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A Lesson Plan for Teaching Text Connections in First Grade

written by: Tracey Bleakley • edited by: Donna Cosmato • updated: 1/9/2012

Teaching text connections in first grade is a good way to help students improve their reading comprehension. Beginning with text to self connections, these lesson ideas will help your students have a deeper understanding of texts when they learn to successfully make connections.

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    Making text connections is an easy way for first graders to begin to think a little more deeply about what they are reading. As they draw on prior experiences to help them understand the text better, they become more active readers. Start with text-to-self connections and then move on to teaching text-to-text and text-to-world connections.

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    Text-to-Self Connections

    Text-to-self connections are made when students are able to connect something that happens in a story to something that has happened in their own lives. First graders can easily learn how to make these connections and once they have they will be able to transition to making the other types of connections.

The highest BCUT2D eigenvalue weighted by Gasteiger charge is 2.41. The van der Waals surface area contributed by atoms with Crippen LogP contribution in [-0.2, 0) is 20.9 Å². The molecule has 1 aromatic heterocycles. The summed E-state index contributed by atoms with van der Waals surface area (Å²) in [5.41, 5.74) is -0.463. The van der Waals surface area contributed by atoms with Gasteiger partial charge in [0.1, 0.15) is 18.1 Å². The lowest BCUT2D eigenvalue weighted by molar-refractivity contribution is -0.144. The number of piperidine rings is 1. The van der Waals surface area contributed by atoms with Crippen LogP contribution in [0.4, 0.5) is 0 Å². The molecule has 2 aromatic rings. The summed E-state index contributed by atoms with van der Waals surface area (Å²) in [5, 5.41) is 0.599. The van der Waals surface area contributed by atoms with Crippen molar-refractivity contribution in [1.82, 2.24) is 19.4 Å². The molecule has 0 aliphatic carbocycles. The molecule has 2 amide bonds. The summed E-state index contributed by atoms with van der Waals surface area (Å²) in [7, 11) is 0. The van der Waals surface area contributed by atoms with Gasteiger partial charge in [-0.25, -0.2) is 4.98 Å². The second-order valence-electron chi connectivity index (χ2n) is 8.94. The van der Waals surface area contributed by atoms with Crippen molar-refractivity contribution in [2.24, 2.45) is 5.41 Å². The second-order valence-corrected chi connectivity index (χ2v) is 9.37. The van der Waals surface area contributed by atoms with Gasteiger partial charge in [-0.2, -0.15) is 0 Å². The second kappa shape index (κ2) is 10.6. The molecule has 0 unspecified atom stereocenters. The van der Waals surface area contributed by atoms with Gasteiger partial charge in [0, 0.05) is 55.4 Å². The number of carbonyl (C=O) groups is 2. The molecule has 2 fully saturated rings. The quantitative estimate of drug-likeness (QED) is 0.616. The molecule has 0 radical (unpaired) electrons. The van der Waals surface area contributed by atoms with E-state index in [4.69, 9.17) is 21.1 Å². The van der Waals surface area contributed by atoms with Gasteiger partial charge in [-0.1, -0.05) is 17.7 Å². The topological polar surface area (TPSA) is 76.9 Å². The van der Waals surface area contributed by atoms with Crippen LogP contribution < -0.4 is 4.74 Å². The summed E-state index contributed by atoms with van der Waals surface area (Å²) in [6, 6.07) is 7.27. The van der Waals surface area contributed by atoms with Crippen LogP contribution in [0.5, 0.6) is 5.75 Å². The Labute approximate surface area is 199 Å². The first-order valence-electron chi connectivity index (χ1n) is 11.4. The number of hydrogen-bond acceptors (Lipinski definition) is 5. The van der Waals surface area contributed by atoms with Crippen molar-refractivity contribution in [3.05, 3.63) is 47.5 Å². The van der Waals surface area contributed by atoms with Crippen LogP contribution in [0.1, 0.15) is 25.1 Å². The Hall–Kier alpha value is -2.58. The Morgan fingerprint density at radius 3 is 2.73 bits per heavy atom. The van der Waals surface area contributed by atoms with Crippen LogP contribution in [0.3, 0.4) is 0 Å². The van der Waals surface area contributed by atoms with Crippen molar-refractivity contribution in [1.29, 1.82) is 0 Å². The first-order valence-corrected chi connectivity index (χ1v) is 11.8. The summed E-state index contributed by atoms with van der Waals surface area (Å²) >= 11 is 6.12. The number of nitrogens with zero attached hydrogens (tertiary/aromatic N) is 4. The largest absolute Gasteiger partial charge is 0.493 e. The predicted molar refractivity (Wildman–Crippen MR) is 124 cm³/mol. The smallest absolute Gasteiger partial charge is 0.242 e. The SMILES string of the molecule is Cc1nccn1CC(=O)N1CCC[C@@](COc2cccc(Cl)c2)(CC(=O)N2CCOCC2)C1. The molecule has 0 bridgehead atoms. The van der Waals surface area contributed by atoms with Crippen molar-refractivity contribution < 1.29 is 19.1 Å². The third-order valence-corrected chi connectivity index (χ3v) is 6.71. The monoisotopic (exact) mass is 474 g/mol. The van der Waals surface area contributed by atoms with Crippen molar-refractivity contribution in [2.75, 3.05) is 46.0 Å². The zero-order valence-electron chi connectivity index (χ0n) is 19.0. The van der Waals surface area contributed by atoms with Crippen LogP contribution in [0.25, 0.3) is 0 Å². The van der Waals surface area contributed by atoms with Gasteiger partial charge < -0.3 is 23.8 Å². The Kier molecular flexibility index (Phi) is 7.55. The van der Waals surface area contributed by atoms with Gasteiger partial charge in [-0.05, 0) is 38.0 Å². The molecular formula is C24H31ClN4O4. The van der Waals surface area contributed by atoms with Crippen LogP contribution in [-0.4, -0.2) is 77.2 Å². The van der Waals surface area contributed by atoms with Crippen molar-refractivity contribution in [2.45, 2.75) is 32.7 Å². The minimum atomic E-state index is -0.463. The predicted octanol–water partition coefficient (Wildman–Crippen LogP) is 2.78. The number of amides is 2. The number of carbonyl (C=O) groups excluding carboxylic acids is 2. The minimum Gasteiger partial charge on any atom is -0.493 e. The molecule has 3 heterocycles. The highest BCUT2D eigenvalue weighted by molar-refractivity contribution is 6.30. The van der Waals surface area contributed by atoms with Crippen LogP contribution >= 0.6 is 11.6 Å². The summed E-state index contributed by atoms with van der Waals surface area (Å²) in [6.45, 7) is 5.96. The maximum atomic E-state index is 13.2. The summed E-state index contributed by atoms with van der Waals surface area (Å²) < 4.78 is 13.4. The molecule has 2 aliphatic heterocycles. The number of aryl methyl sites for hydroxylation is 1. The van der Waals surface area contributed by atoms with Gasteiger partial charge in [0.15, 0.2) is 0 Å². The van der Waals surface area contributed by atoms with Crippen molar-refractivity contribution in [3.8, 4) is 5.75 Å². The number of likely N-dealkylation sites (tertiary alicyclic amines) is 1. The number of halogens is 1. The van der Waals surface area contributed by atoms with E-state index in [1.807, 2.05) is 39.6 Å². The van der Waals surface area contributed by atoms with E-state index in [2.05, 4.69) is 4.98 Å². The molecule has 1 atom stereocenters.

Day 1 Begin teaching text-to-self connections by model making connections during a read aloud. Explain to students that when we read we use what we already know, our schema, to help us understand what we are reading better. Then tell them thatyou are going to show them how to make test-to-self connections. Choose a book that you can make connections to and as you read stop and think out loud about the connections you are making.

    I like to use the book "Wemberly Worried" by Kevin Henkes, for this first lesson. Use very specific language when you make your connections. "The part where Wemberly was worried about the noise the radiator made reminded me of when I used to worry about the noise that the icemaker in our new house made." or "When I read the part about Wemberly and Jewel becoming friends it reminded me of when I met a new friend on the first day of school in first grade."